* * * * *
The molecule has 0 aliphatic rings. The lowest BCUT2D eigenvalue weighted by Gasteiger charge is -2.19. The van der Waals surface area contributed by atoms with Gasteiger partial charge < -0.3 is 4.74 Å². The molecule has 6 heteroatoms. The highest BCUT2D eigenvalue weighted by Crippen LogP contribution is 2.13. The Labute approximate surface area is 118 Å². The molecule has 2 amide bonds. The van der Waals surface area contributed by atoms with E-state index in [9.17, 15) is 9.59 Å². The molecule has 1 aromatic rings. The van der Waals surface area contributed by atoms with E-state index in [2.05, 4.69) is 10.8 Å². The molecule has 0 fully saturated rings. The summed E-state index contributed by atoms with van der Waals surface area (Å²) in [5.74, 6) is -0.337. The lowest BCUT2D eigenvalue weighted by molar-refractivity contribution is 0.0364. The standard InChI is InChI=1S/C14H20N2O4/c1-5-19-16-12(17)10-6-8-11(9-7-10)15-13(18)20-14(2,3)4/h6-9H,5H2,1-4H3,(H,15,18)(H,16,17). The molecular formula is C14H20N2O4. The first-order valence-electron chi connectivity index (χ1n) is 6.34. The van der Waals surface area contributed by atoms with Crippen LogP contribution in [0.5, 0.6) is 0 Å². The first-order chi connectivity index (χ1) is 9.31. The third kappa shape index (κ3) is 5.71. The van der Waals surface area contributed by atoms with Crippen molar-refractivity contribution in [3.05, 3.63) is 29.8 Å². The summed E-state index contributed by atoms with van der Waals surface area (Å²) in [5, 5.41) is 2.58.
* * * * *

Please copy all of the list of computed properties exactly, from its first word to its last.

The molecule has 0 aliphatic rings. The lowest BCUT2D eigenvalue weighted by Gasteiger charge is -2.19. The van der Waals surface area contributed by atoms with Gasteiger partial charge < -0.3 is 4.74 Å². The molecule has 6 heteroatoms. The highest BCUT2D eigenvalue weighted by Crippen LogP contribution is 2.13. The Labute approximate surface area is 118 Å². The molecule has 2 amide bonds. The van der Waals surface area contributed by atoms with E-state index in [9.17, 15) is 9.59 Å². The molecule has 1 aromatic rings. The van der Waals surface area contributed by atoms with E-state index in [2.05, 4.69) is 10.8 Å². The molecule has 0 fully saturated rings. The summed E-state index contributed by atoms with van der Waals surface area (Å²) in [5.74, 6) is -0.337. The lowest BCUT2D eigenvalue weighted by molar-refractivity contribution is 0.0364. The standard InChI is InChI=1S/C14H20N2O4/c1-5-19-16-12(17)10-6-8-11(9-7-10)15-13(18)20-14(2,3)4/h6-9H,5H2,1-4H3,(H,15,18)(H,16,17). The molecular formula is C14H20N2O4. The first-order valence-electron chi connectivity index (χ1n) is 6.34. The van der Waals surface area contributed by atoms with Crippen LogP contribution in [0.5, 0.6) is 0 Å². The first-order chi connectivity index (χ1) is 9.31. The third kappa shape index (κ3) is 5.71. The van der Waals surface area contributed by atoms with Crippen molar-refractivity contribution in [3.05, 3.63) is 29.8 Å². The summed E-state index contributed by atoms with van der Waals surface area (Å²) in [5, 5.41) is 2.58.